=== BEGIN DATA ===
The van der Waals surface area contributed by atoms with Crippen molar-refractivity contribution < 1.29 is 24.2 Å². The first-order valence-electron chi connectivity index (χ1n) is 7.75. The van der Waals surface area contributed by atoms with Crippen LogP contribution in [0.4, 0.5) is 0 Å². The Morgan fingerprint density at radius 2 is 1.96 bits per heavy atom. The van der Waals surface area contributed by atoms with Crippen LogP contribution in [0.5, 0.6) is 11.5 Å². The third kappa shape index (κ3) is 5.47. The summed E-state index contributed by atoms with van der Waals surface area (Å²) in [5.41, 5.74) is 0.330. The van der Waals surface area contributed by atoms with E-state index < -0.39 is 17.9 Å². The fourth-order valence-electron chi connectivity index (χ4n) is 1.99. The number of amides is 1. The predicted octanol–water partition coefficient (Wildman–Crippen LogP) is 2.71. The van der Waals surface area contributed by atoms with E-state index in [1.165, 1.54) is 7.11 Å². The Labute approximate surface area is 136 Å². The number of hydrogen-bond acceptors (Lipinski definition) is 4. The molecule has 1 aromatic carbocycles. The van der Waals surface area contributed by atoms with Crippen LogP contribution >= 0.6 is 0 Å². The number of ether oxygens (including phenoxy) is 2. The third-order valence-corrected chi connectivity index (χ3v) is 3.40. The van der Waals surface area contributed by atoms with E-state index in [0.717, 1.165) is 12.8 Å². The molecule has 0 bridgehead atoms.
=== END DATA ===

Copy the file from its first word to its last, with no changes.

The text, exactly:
The van der Waals surface area contributed by atoms with Crippen molar-refractivity contribution < 1.29 is 24.2 Å². The first-order valence-electron chi connectivity index (χ1n) is 7.75. The van der Waals surface area contributed by atoms with Crippen LogP contribution in [0.4, 0.5) is 0 Å². The Morgan fingerprint density at radius 2 is 1.96 bits per heavy atom. The van der Waals surface area contributed by atoms with Crippen LogP contribution in [0.5, 0.6) is 11.5 Å². The third kappa shape index (κ3) is 5.47. The summed E-state index contributed by atoms with van der Waals surface area (Å²) in [5.41, 5.74) is 0.330. The van der Waals surface area contributed by atoms with E-state index < -0.39 is 17.9 Å². The fourth-order valence-electron chi connectivity index (χ4n) is 1.99. The number of amides is 1. The predicted octanol–water partition coefficient (Wildman–Crippen LogP) is 2.71. The van der Waals surface area contributed by atoms with E-state index in [1.165, 1.54) is 7.11 Å². The Labute approximate surface area is 136 Å². The number of hydrogen-bond acceptors (Lipinski definition) is 4. The molecule has 1 aromatic carbocycles. The van der Waals surface area contributed by atoms with Crippen LogP contribution >= 0.6 is 0 Å². The number of ether oxygens (including phenoxy) is 2. The third-order valence-corrected chi connectivity index (χ3v) is 3.40. The van der Waals surface area contributed by atoms with E-state index in [0.717, 1.165) is 12.8 Å². The molecule has 0 bridgehead atoms.